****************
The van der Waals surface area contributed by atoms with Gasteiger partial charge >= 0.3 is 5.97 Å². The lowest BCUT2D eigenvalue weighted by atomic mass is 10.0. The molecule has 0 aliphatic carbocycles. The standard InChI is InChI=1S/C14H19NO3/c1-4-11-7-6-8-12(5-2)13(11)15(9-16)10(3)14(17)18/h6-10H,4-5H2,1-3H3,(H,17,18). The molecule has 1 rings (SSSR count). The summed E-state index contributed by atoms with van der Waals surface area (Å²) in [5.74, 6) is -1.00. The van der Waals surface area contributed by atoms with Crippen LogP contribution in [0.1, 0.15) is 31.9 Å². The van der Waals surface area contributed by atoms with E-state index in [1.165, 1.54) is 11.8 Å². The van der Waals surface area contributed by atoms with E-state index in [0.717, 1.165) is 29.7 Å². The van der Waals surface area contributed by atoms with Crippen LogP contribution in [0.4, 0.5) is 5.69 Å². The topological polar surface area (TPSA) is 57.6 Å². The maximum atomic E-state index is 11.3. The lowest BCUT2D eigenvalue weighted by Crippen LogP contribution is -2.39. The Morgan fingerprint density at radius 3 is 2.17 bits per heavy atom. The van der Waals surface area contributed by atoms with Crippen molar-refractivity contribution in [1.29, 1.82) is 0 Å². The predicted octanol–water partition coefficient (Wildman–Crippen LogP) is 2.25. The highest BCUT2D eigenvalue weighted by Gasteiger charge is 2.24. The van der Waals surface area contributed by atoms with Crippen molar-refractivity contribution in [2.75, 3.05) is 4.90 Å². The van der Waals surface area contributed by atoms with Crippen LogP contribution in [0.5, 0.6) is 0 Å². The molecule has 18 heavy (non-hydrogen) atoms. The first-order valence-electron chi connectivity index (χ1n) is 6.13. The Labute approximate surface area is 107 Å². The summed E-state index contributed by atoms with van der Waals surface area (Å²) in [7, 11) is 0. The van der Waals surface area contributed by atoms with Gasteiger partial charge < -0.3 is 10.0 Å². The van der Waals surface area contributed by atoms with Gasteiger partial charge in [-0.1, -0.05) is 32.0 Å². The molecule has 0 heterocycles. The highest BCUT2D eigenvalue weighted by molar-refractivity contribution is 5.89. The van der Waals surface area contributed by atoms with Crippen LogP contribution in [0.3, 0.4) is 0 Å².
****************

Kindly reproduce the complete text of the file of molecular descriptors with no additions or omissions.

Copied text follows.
The van der Waals surface area contributed by atoms with Gasteiger partial charge >= 0.3 is 5.97 Å². The lowest BCUT2D eigenvalue weighted by atomic mass is 10.0. The molecule has 0 aliphatic carbocycles. The standard InChI is InChI=1S/C14H19NO3/c1-4-11-7-6-8-12(5-2)13(11)15(9-16)10(3)14(17)18/h6-10H,4-5H2,1-3H3,(H,17,18). The molecule has 1 rings (SSSR count). The summed E-state index contributed by atoms with van der Waals surface area (Å²) in [5.74, 6) is -1.00. The van der Waals surface area contributed by atoms with Crippen LogP contribution in [0.1, 0.15) is 31.9 Å². The van der Waals surface area contributed by atoms with E-state index in [1.165, 1.54) is 11.8 Å². The van der Waals surface area contributed by atoms with E-state index in [0.717, 1.165) is 29.7 Å². The van der Waals surface area contributed by atoms with Crippen LogP contribution in [0.4, 0.5) is 5.69 Å². The topological polar surface area (TPSA) is 57.6 Å². The maximum atomic E-state index is 11.3. The lowest BCUT2D eigenvalue weighted by Crippen LogP contribution is -2.39. The Morgan fingerprint density at radius 3 is 2.17 bits per heavy atom. The van der Waals surface area contributed by atoms with Crippen molar-refractivity contribution in [1.29, 1.82) is 0 Å². The predicted octanol–water partition coefficient (Wildman–Crippen LogP) is 2.25. The highest BCUT2D eigenvalue weighted by Gasteiger charge is 2.24. The van der Waals surface area contributed by atoms with Crippen molar-refractivity contribution in [2.75, 3.05) is 4.90 Å². The van der Waals surface area contributed by atoms with Crippen LogP contribution in [0.5, 0.6) is 0 Å². The molecule has 18 heavy (non-hydrogen) atoms. The first-order valence-electron chi connectivity index (χ1n) is 6.13. The Labute approximate surface area is 107 Å². The summed E-state index contributed by atoms with van der Waals surface area (Å²) in [7, 11) is 0. The van der Waals surface area contributed by atoms with Gasteiger partial charge < -0.3 is 10.0 Å². The van der Waals surface area contributed by atoms with Gasteiger partial charge in [-0.1, -0.05) is 32.0 Å². The molecule has 0 heterocycles. The highest BCUT2D eigenvalue weighted by molar-refractivity contribution is 5.89. The van der Waals surface area contributed by atoms with Crippen LogP contribution in [0.3, 0.4) is 0 Å².